- Data.gov (specifically FBI’s Uniform Crime Reporting program)
- infoUSA (data on UK, US, and Canadian businesses)
- UNdata (UNESCO Institute of Statistics and World Health Organization data)
- NASA (Mars orbital and Rover images)
To get started with “Dallas,” access the Quick Start page under the Windows Azure Platform portal. You’ll first need to request an invitation code (associated with your Live ID); that code will provision you with an account key that you then submit as part of the HTTP header with each of your data requests.
Note: the account key is your private key and should not be shared with anyone. The unique user ID is a GUID representing individual users. Both are required when submitting a request for data.
While you’re exploring “Dallas” on your own, a single (or random) user ID is sufficient, but when you deploy your application, you may want to set up multiple user IDs to track requests by user for analysis and/or billing purposes.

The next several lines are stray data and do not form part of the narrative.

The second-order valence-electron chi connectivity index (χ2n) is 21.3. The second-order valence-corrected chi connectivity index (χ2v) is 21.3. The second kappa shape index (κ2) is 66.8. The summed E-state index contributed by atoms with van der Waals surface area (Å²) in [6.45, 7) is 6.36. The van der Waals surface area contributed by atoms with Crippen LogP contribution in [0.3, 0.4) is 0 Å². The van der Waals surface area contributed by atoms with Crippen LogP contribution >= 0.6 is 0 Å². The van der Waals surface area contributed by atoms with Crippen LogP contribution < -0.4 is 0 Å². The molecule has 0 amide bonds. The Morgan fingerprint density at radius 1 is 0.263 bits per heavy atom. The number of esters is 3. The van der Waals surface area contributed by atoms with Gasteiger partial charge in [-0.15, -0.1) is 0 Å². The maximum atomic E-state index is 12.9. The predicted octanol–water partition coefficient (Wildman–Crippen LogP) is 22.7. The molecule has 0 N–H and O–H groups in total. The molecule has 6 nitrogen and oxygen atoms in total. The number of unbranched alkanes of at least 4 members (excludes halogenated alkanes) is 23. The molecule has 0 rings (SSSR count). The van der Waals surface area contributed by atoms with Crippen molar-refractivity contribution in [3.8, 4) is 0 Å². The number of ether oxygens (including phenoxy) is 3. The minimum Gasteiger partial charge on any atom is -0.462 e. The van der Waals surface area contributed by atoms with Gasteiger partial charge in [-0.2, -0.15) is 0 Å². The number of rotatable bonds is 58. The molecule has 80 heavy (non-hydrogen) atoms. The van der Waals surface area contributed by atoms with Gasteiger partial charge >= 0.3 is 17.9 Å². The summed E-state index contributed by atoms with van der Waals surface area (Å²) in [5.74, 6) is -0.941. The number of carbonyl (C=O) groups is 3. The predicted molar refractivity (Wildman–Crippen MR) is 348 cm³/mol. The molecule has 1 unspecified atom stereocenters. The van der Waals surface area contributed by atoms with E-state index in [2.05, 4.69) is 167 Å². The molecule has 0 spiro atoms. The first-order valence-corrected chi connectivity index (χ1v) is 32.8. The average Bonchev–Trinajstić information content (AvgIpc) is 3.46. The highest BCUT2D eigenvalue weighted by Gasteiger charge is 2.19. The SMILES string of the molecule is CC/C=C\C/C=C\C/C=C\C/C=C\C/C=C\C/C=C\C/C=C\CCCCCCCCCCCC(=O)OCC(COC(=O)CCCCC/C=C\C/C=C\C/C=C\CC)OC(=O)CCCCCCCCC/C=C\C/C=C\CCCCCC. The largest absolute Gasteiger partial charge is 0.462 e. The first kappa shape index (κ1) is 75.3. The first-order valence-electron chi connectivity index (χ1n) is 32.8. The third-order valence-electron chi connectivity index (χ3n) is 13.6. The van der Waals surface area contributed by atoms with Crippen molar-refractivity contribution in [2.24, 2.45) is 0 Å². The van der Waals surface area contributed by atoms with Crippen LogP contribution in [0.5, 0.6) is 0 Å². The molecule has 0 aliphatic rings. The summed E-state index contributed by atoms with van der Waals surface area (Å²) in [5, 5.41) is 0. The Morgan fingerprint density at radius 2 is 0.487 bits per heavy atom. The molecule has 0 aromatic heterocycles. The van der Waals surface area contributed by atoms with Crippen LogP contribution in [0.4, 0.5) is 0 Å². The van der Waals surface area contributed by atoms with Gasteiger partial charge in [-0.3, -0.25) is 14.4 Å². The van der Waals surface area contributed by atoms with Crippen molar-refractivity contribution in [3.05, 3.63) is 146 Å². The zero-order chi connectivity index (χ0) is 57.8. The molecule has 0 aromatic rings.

Once you have your account key, you’ll have access to the “Dallas” Developer Portal (below), where you can view your current data subscriptions, other available providers (catalog), your account keys, and an access report (how many requests were made to each of your subscriptions).
Subscribing to a Service
This part’s pretty easy; the Catalog link brings you to the list of available (and forthcoming providers). Find the ones that look interesting - they’re all free for the time being – and click the 'subscribe’ link.
Once you’ve subscribed to a service it will be listed under Subscriptions in the “Dallas” Developer Portal, and you’ll find a link for each service through which you can explore its dataset via the “Dallas” Service Explorer.
Exploring the Data via “Dallas” Service Explorer